Two things she told us about the church were distressing. One was that their Vicar wanted to close this ancient building because it is out of the town. He wants to use only the smaller church down in the town centre – she thinks it is because he lives next door to it! A group of them had formed ‘The Friends’ in a bid to raise funds and keep the church open. The other thing was that she apologised that we couldn’t go up the tower because they couldn’t find the key – they think it had been stolen that very day! She said it was one of those enormous iron keys of great antiquity (it put me in mind of that key in Lower Halstow Church back in Kent) – not the kind of thing you can easily mislay but very ‘collectable’. She had resigned herself to the fact that it had been taken from under their noses, but one of her elderly colleagues – still in denial – was wandering round the church in a kind of daze. “I can’t understand where it has gone!” he kept saying, “I’m going to look for it again! It’s so big, we can’t have lost it! I don’t know how we’re going to get into the tower now!” I thought it was very sad – how I hate the way our society is going.There were a couple of historical details which really interested us about the church. In the late Victorian times, the Vicar – a Canon Pertwee – used to climb the tower on stormy nights and set up a lamp to guide fishing vessels safely home. It was he who put up tiles around the walls of the church as memorials to those who lost their lives at sea. This type of memorial is unique in this country. We read a number of the plaques, and were shocked to find that such a large proportion of those lost souls were mere boys, still in their teens. Another artefact we found fascinating was the holes in the outside of the wooden door at the west end. They were believed to have been made by arrows during archery practice which always took place in the churchyard on a Sunday morning – in fact I think it was the law at one time that every man and boy must practice his archery between services on a Sunday, that is why so many ancient churchyards boast a yew tree. The larger holes are believed to have been made by musket balls during the Civil War. It’s a good thing this practice hasn’t evolved into Sunday morning target practice with kalashnikovs or testing the effects of modern weapons of mass destruction!
With this thought, we left through the Victorian lych-gate and admired a brilliant floral sculpture by the roadside. We also noticed a hedge nearby that had been carved into a face! We took a lane, which deteriorated into a track further on, in order to meander our way back to the south side of the Ford. It had taken us about two and a half hours to get round – but we had passed a pretty mill with its wildlife pond, and looked around an interesting old church. (Got to be positive about these things!)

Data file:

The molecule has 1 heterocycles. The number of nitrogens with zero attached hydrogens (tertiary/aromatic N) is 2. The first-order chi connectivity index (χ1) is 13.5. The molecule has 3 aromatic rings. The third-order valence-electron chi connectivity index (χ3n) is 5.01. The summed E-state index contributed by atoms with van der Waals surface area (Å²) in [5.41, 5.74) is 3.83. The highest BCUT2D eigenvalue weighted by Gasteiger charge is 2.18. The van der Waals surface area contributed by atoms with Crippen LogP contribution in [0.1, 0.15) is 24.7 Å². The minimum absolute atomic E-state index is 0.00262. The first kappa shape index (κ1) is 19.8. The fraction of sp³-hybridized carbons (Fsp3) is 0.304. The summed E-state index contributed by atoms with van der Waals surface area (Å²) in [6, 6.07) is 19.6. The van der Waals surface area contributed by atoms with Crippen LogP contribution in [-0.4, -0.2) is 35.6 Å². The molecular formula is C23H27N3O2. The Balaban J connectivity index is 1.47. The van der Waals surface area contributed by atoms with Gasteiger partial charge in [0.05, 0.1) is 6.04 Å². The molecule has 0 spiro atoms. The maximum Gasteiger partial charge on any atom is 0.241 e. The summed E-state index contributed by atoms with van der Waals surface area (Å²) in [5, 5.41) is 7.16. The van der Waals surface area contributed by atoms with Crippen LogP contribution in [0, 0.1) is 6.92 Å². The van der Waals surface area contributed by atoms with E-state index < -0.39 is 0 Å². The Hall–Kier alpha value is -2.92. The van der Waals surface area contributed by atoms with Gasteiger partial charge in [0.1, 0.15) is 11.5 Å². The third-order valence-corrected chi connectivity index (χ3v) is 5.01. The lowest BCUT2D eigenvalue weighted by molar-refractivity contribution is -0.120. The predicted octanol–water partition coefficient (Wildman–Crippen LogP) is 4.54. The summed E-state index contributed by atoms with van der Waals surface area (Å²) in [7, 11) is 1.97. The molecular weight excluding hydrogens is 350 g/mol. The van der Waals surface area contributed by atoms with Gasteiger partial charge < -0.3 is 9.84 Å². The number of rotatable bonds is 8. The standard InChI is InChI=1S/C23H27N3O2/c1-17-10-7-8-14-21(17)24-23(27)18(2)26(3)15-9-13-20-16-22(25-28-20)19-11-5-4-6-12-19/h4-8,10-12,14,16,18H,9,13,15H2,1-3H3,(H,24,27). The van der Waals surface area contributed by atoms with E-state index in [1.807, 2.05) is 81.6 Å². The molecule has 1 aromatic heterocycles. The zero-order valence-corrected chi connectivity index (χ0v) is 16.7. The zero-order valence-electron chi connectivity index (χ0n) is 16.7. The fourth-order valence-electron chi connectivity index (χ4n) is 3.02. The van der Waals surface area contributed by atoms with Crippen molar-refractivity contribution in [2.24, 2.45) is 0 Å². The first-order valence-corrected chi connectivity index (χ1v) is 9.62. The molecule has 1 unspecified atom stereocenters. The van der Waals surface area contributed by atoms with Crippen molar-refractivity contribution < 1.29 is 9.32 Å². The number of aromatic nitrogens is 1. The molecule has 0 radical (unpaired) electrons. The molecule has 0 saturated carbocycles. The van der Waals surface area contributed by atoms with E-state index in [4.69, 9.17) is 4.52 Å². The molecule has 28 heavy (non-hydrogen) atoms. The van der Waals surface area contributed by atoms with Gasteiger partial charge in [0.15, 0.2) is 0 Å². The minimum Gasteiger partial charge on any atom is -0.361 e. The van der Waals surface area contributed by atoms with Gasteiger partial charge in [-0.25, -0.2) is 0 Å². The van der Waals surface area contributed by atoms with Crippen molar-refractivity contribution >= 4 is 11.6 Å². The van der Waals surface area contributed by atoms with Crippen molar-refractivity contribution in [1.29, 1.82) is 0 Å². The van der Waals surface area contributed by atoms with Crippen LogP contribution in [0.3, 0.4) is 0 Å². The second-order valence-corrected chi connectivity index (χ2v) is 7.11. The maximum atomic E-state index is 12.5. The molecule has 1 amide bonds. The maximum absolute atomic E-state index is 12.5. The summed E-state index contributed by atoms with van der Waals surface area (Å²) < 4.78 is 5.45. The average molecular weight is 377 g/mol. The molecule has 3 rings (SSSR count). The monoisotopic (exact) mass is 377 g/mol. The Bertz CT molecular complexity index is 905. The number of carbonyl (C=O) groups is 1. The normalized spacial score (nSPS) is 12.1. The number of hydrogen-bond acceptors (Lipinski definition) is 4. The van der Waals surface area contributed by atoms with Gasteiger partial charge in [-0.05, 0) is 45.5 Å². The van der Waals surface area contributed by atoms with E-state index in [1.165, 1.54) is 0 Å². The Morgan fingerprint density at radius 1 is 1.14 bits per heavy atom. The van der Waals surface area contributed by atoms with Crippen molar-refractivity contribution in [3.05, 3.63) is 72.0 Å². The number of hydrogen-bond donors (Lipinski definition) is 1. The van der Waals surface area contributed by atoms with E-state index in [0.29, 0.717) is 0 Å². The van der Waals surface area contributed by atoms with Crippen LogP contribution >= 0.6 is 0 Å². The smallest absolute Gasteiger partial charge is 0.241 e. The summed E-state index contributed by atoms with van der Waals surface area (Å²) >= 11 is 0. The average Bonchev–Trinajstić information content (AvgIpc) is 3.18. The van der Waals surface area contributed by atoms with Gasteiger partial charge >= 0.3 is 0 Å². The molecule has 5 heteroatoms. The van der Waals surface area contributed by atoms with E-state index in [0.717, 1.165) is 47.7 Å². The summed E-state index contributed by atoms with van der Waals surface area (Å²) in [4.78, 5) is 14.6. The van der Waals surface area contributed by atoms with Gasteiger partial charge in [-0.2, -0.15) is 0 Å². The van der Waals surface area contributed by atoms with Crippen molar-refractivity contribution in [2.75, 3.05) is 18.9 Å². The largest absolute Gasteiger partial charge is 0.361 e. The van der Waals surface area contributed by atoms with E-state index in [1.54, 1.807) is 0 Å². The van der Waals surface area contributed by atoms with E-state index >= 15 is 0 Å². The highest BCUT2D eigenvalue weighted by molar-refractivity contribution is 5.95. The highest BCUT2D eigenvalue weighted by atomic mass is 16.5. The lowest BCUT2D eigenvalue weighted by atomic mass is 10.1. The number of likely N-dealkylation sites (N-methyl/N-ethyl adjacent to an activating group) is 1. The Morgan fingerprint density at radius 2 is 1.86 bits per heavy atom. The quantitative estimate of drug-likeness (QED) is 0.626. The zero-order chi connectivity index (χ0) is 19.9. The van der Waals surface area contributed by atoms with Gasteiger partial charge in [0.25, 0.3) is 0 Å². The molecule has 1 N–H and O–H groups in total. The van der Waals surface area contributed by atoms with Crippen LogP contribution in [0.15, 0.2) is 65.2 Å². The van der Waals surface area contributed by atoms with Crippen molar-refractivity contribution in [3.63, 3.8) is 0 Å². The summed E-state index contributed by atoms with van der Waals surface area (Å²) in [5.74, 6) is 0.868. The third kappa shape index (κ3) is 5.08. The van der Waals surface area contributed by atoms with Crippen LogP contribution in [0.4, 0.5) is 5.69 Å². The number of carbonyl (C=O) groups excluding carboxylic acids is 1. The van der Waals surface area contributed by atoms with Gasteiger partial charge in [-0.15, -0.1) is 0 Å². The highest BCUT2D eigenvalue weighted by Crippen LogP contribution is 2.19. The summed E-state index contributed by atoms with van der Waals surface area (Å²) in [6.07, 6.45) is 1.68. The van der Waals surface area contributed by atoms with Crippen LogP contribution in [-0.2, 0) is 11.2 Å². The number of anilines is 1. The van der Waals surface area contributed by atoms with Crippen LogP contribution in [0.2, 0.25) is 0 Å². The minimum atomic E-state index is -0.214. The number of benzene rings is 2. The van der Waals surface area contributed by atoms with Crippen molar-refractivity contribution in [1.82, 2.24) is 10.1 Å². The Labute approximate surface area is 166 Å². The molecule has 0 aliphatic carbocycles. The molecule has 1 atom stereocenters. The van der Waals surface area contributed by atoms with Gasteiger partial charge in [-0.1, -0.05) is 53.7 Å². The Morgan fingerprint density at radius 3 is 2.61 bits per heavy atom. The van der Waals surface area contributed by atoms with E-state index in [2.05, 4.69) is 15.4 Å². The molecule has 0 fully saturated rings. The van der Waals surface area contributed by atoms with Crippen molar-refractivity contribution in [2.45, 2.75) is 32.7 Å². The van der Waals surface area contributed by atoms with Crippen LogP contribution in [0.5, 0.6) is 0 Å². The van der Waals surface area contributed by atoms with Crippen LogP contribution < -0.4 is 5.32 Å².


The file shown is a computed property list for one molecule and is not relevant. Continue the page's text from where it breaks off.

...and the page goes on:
Our fishermen friends had gone, and there were some lads on our side of the creek who were trying to launch a jet-ski. One of them – who looked amazingly like Colin in his younger days – had tried to walk out to the water’s edge on what was officially the public road across the ford. He had thick black mud up to his knees, and also up his arms because he had dropped a tool and picked it out of the mud before he forgot where it had disappeared under the gloop. We now knew why we had just spent two and a half hours walking an extra four miles!
We walked along the bank to the disused railway line where we pushed our way through the bushes to the spot where the long-gone bridge had begun. There we sat on the end of the embankment facing the rusty first supports of the bridge on the other side – so near yet so far! We ate our chocolate to give us added energy for the rest of the Walk. Then we started trudging the old railway line southwards all the way to Brightlingsea.
It was three miles, with drained marshes to our left and the River Colne with Fingringhoe Marshes – where the Army were still blasting away – to our right. It was a good path – up on the embankment and becoming increasingly clear of weeds, with even a few rustic seats as we approached Brightlingsea. We met more and more people venturing out from the resort with their families and dogs – including one couple on a seat locked in an embrace, seemingly oblivious to all passers-by who had to step over their feet! Bet he was cheating on his wife – he was no spring-chicken, and she had that look about her.I liked Brightlingsea! It had that busy, happy ethos of a seaside resort on a sunny Summer’s day, and I was pleased to note that most of the beach huts were in use! I wanted to dally there soaking up the atmosphere – after all, we were almost at the end of our Walk and time was no longer of the essence – but Colin kept marching ahead. The tide was right in, splashing against the prom which made it all seem rather exciting.